We have been talking about what we believe about the Bible this week on 2thesource. In the last two posts I have talked about the popular face of theological liberalism in Christian culture today, as well as the ultimate source of biblical inspiration (God).
This post is inspired by an article I read in the Huffington Post recently, written by a man named Zack Hunt. It was titled “Does God Care About the Bible as Much as We Do?”
Hunt’s basic premise is that Christians tend to take the Bible more seriously than God does. He closes with this:
…God may be doing a new thing in the church today and, if God is, we may get left behind because we’re so busy quoting Bible verses and holding God hostage to scripture that we can’t see the work of the Spirit unfolding like a sheet from heaven right before our very eyes.
The “sheet from heaven” reference is in regards to one of the illustrations Hunt uses in the article. His various illustrations are intended to support his thesis that the Bible records examples of people following God by contradicting the Bible, thereby being “liberated” from its dogma. Here is what he says about the story of Peter in Acts 10:
That voice from heaven was God and God was telling Peter to violate scripture.
What’s happening, then, in Peter’s vision, the book of Acts, the Gospels, and throughout the New Testament is a fundamental and radical shift from the old way of doing things (no more sacrifices, from how God related to God’s people (no more need for a high priest), and from scripture itself (no longer bound by the law).
[This happened] Because God decided to do a new thing in Jesus and through the church, a Spirit thing that couldn’t be bound by scripture, and either Peter (and the rest of God’s people) could come along for the ride or stay shackled to the past.
Being “shackled to the past” is his description of sticking to the historically orthodox teaching on the Bible as the inspired word of God. Elsewhere Hunt says:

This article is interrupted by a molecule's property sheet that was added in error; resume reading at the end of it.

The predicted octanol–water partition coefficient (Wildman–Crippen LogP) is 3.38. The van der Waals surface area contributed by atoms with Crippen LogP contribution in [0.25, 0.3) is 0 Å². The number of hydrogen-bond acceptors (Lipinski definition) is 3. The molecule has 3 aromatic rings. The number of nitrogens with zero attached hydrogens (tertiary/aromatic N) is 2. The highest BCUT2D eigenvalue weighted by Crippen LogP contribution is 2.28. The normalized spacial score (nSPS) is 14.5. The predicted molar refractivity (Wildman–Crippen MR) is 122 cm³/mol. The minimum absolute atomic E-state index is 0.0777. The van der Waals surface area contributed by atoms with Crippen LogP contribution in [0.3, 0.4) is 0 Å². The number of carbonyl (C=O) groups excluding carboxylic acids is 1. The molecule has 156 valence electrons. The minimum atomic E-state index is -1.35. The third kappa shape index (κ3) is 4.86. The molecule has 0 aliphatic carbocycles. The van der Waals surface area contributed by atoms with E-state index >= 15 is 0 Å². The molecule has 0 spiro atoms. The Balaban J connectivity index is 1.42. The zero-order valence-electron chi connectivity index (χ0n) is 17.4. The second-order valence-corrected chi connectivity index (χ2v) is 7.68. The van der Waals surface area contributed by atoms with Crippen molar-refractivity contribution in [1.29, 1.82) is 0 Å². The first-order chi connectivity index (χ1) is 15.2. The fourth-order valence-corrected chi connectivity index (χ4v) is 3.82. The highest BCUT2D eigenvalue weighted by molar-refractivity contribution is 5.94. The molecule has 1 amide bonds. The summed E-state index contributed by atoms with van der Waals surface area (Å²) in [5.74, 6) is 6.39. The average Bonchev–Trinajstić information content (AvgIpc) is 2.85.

…But what if God had other intentions for the Bible? What if God didn’t intend for it to be the unquestioned final authority on everything that we’ve turned it into? What if, dare I say it, God doesn’t care about the Bible as much as we do?
…I don’t mean God thinks that it’s worthless, but what if we think more highly of the Bible and its authority than we should?
I know that might sound crazy, but I have a sneaking (biblical) suspicion why that might actually be the case.
He’s breaking the bonds of scripture to bring new truth and breathe fresh life into the people of God. He’s refusing to be held captive to the words on the page in order to get to the real heart of faith.
And he’s calling us to go and do likewise.
Finally, he says:
I think our fundamental problem in all of this is that we’ve forgotten that the Bible is meant to be a guide on how to live and love in this life and the next, but instead we’ve turned it into a jailer that shackles us to ideology, dogma, and legalism.
Instead of letting the Bible lead us [to] the Truth, we use it as a weapon to attack our enemies and defend our ideological idols.
How do we let it guide us?
The same way the church has always let scripture guide us before we fell for the delusion of sola scriptura — tradition can lead us, the church teach us, reason inform us, and experience shape us into the people of God formed but not shackled to the Bible.